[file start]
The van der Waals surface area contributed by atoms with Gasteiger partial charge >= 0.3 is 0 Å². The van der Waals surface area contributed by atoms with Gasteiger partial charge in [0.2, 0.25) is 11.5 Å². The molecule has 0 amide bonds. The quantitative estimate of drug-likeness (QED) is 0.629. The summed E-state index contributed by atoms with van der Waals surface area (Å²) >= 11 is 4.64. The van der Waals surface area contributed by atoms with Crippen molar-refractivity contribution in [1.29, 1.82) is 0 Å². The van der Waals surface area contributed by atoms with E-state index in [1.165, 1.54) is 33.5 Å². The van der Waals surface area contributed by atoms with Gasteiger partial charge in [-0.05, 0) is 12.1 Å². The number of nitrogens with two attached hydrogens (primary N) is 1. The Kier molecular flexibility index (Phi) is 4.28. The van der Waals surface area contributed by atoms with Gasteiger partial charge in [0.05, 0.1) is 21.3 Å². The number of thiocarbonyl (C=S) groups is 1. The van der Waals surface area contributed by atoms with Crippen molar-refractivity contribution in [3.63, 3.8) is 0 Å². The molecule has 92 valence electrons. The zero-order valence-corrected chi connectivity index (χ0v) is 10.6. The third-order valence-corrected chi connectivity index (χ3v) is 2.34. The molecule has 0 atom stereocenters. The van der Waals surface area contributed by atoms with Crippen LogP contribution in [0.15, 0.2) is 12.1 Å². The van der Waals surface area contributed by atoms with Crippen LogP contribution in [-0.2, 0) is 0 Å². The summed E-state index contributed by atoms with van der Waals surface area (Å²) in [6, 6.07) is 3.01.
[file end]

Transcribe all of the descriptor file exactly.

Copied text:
The van der Waals surface area contributed by atoms with Gasteiger partial charge >= 0.3 is 0 Å². The van der Waals surface area contributed by atoms with Gasteiger partial charge in [0.2, 0.25) is 11.5 Å². The molecule has 0 amide bonds. The quantitative estimate of drug-likeness (QED) is 0.629. The summed E-state index contributed by atoms with van der Waals surface area (Å²) >= 11 is 4.64. The van der Waals surface area contributed by atoms with Crippen molar-refractivity contribution in [1.29, 1.82) is 0 Å². The van der Waals surface area contributed by atoms with E-state index in [1.165, 1.54) is 33.5 Å². The van der Waals surface area contributed by atoms with Gasteiger partial charge in [-0.05, 0) is 12.1 Å². The number of nitrogens with two attached hydrogens (primary N) is 1. The Kier molecular flexibility index (Phi) is 4.28. The van der Waals surface area contributed by atoms with Gasteiger partial charge in [0.05, 0.1) is 21.3 Å². The number of thiocarbonyl (C=S) groups is 1. The van der Waals surface area contributed by atoms with Crippen molar-refractivity contribution in [3.63, 3.8) is 0 Å². The molecule has 92 valence electrons. The zero-order valence-corrected chi connectivity index (χ0v) is 10.6. The third-order valence-corrected chi connectivity index (χ3v) is 2.34. The molecule has 0 atom stereocenters. The van der Waals surface area contributed by atoms with Crippen LogP contribution in [0.15, 0.2) is 12.1 Å². The van der Waals surface area contributed by atoms with Crippen LogP contribution in [-0.2, 0) is 0 Å². The summed E-state index contributed by atoms with van der Waals surface area (Å²) in [6, 6.07) is 3.01.